2016/12/11

Palatable: Ghost in the Shell 2: Innocence

Ghost in the Shell 2: Innocence (2004)
Directed and written by Mamoru Oshii
Produced by Mitsuhisa Ishikawa, Toshio Suzuki, Maki Terashima-Furuta
Starring Akio Otsuka, Koichi Yamadera, Yutaka Nakano, Atsuko Tanaka
With Major Kusanagi's evolutionary evanescence a few years behind them, her sometime governmental intelligence department investigates a series of murders committed by prototypal domestic androids -- who wipe their own brains and self-destruct after executing their assigned keepers -- when police officers and a politician fall victim to these inexplicable recurrences. Wizened section chief Aramaki (Oki) pairs strapping cyborg Bato (Otsuka) with whilom police detective Togusa (Yamadera) to probe the robots' manufacturer and a possible connection with a Yakuza subdivision, leading them from Niihama's seediest districts to a crumbling Chinese urban stretch of data integration firms. Fans familiar with Oshii's broody, solemnly philosophic cinematic adaptation of Shirow's playful manga know what to expect from its sequel, though its synthesis of action and introspection are hardly as balanced or effective as that of the prior picture. Bato's waned morose during the lengthy absence of his vanished superior, and his persiflage with colleagues is consequently as sardonic as his manner's withdrawn -- a plausible but terribly unengaging development for this series' most waggish character. In his interpretation of themes and scenarios derived from the first manga series' sixth and tenth issues, Oshii's strayed too far from Shirow's jocularity and technical preoccupations to focus on matters ontological. Section 9's personnel and a few of their suspects indifferently reference and quote Milton and Confucius, Saito and Weber, Shelley and Daiyuu, Buddha and Plato...but even the most acute apercus filtered through secondhand philosophy can't compensate for Oshii's recent inability to script compelling or realistic dialogue; exposition and expatiation are too often substituted for conversation rather than integrated as marrow therein. Nowhere is such claptrap so insufferably pretentious as when uttered by a smugly effete forensic analyst who propounds the transhumanist twaddle of the supremely pontifical feminist sociologist Donna Haraway while interviewed by the protagonal agents. Still, Oshii's Gordian plotting and associated visual devices are delightfully clever, and many of his best hallmarks are present: striking photic effects, detailed backgrounds, and those lovable basset hounds. Animation beautifully rendered via cel and CG mesh at least so well here as in the first flick, but shots exclusively composed of computer graphics clash slightly less in collocation than those of the Golgo 13 feature from 1983, and while their depiction of vehicular and architectural subjects shine, natural phenomena are far less adequately imaged. Kenji Kawai's music includes some fine ambience, but none of it's as haunting as any single track from the first GitS score, and his main theme is but a wan, wearisome reprise of that from the preceding suite. For all its superbly realized violence and insight, Oshii's drably sober conception of Shirow's series seems too often a vehicle to explore his own idees fixes pertaining to the correlative and emblematic nexus of organisms and artifices, death and disposability, societies and networks -- and for all these characters' ruminations regarding the nature of existence, too little humanity's in evidence before the third act.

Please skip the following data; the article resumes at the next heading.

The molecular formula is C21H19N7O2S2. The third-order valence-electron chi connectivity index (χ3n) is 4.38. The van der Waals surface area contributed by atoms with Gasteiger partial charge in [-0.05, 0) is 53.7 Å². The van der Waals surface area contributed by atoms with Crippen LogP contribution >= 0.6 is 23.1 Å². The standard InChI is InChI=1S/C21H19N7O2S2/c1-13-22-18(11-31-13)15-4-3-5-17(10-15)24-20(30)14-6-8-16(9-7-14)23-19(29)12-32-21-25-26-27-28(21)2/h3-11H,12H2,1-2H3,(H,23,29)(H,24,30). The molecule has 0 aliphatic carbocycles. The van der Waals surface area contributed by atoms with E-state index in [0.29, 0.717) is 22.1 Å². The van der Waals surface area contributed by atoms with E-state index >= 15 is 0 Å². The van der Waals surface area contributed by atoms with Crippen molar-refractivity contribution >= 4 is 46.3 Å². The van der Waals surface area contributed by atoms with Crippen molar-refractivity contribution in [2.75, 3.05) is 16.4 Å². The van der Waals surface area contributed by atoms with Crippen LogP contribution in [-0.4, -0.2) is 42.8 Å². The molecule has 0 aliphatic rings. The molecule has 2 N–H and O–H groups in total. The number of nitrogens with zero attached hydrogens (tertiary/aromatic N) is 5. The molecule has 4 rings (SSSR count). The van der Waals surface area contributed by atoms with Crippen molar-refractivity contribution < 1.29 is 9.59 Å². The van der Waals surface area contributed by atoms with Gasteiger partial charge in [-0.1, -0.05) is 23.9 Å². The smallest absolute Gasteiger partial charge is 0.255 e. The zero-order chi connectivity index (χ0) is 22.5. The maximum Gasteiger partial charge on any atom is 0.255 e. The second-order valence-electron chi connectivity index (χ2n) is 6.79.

Recommended for a double feature paired with Ghost in the Shell.

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